While describing many heroic incidents in which Coast Guard personnel saved lives on land and at sea over the past year, Coast Guard Commandant Adm. Linda Fagan also used her annual State of the Coast Guard address to warn of the many challenges facing the 233-year-old maritime service.

“Last year, the Coast Guard saved nearly 5,000 lives and ensured the safety of thousands more through our operations to prevent maritime accidents before they happen,” the admiral said in her March 20 speech. “Additionally, our crews continued their work to deter maritime migration through the Pacific, the Caribbean and the Straits of Florida by responding to large numbers of people taking to the sea on incredibly hazardous voyages.”

But, she added, challenges to the organization are “rapidly evolving,” as the Coast Guard makes progress to address its gaping labor shortage (4,800 people short of what it should be), modernize its assets, infrastructure and workforce policies, and deal with sexual harassment and misconduct within its ranks.

Fagan said the service is employing sophisticated technologies such as analytics and artificial intelligence to advance its missions and reform how it recruits, trains and supports its workforce.

“We are moving away from a rigid, one-size-fits-all system, “ she said, “to one that enables every individual to perform to their full potential. It’s a generational change in our approach to talent management.”

She explained that demand for Coast Guard services is growing across the country and the globe, where personnel and assets are especially active in Africa, the Pacific and the Arctic.

She said for decades the Coast Guard has protected U.S. ports and waterways from physical attack but today the next attack to maritime infrastructure is likely to come from cyberspace.

Meanwhile, other maritime security threats persist such as autonomous warfare, attacks on commercial shipping, climate change, and transnational criminal activity.

The admiral noted the importance of continuing to invest in state-of-the-art ships, aircraft and infrastructure, such as a new fleet of MH-16 helicopters and new waterways and fast response cutters. She said her top priority is launching a new heavy icebreaker, the first since the 1970s.

But while the service continues to rebuild its assets, she said it’s important to keep up with maintenance of the existing fleet.

“The cost of shipyard maintenance has increased rapidly, forcing the Coast Guard to make difficult decisions. We project our maintenance budget will only cover half of our planned cutter maintenance projects next year,” she said, adding that maintenance at shore facilities is also urgently needed.

Meanwhile, Coast Guard personnel and their families must be assured access to reliable and affordable housing, childcare and healthcare.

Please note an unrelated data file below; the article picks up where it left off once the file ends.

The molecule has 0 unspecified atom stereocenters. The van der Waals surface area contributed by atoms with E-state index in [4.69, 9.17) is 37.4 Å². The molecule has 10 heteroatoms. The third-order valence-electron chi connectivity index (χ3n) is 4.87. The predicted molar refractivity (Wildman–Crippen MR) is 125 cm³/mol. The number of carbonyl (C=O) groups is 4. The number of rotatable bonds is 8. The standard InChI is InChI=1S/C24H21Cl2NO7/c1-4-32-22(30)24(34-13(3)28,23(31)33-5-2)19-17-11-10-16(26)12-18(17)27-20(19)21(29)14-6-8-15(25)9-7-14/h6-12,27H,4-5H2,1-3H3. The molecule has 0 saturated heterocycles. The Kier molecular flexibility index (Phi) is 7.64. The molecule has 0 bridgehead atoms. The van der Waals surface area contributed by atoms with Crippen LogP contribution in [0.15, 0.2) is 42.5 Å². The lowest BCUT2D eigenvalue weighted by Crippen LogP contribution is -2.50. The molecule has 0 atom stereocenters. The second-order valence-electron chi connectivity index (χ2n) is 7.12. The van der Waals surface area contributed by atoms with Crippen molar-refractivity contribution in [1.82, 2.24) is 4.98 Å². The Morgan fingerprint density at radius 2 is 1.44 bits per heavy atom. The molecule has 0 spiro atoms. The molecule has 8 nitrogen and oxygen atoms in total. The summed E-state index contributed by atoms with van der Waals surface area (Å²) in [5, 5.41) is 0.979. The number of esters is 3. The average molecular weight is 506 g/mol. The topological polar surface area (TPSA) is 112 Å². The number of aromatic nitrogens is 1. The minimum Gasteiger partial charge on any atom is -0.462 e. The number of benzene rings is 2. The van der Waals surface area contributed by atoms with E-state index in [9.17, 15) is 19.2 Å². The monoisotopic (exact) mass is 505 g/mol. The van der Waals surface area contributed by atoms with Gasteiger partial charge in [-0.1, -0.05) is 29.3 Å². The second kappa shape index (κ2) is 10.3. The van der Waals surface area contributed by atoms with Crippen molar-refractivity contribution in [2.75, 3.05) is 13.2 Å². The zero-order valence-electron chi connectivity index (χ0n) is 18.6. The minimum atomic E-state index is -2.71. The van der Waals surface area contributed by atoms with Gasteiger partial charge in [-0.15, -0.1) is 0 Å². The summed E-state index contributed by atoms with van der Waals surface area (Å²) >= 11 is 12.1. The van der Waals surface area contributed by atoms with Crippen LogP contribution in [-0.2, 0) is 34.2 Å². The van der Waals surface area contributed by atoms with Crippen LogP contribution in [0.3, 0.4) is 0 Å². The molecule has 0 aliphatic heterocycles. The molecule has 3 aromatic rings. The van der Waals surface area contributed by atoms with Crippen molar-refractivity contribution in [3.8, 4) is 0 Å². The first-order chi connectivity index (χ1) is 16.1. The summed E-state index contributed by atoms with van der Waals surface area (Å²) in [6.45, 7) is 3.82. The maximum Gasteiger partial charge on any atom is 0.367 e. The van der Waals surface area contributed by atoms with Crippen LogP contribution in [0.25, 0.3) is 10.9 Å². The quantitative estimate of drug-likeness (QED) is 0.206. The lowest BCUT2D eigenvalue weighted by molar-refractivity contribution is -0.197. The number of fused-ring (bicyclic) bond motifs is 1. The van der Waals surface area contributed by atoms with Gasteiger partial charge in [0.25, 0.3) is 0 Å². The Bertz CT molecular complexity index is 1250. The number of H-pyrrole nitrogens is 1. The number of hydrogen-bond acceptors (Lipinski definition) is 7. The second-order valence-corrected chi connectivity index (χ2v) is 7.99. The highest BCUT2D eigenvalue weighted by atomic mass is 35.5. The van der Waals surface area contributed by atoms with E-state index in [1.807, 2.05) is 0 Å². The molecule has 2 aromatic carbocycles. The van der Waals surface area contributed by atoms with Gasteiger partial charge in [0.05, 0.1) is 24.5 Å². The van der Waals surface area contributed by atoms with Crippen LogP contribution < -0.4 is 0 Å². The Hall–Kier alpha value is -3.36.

Recruiting new hires to close the workforce gap remains a challenge, and having top-notch facilities is important to attracting top-notch people. Efforts are underway to modernize recruiting programs, open new recruiting offices, and reduce barriers to enter the service.

The personnel crunch has also caused the service to deactivate vessels before their retirement dates and adjust operations and reallocate workers to focus on lifesaving and protection of the marine transportation system.

Fagan also gave an update on efforts that her administration is undertaking to address sexual misconduct at the Coast Guard Academy and within the organization after revelations that the service kept secret an internal investigation into numerous charges of rape and sexual harassment at the school during nearly two decades, from 1988-2006.

The admiral, who was not in charge of the Coast Guard at the time of the allegations, ordered an extensive review of Coast Guard policies and procedures. A report released in November recommended 33 reforms, which are now being implemented.

“Today we are working aggressively to prevent abuses, listen to and support victims and survivors, and strengthen the service’s culture and commitment to our core values,” she said.

The Coast Guard has adopted new policies to encourage victims to come forward, has hired a victim advocate, the first ever in a military service, and improved training throughout the workforce to stop harmful behaviors.

“We are embarking on a long-term initiative to strengthen our service culture,” Fagan said. “We do not approach this work lightly or with the belief that it will be quick or easy. Strengthening our culture demands consistent work and long-term commitment, and our values must always be reflected in our daily actions and traditions.”



Pamela Glass is the Washington, D.C., correspondent for WorkBoat. She reports on the decisions and deliberations of congressional committees and federal agencies that affect the maritime industry, including the Coast Guard, U.S. Maritime Administration and U.S. Army Corps of Engineers. Prior to coming to WorkBoat, she covered coastal, oceans and maritime industry news for 15 years for newspapers in coastal areas of Massachusetts and Michigan for Ottaway News Service, a division of the Dow Jones Company. She began her newspaper career at the New Bedford (Mass.) Standard-Times. A native of Massachusetts, she is a 1978 graduate of Wesleyan University (Conn.). She currently resides in Potomac, Md.

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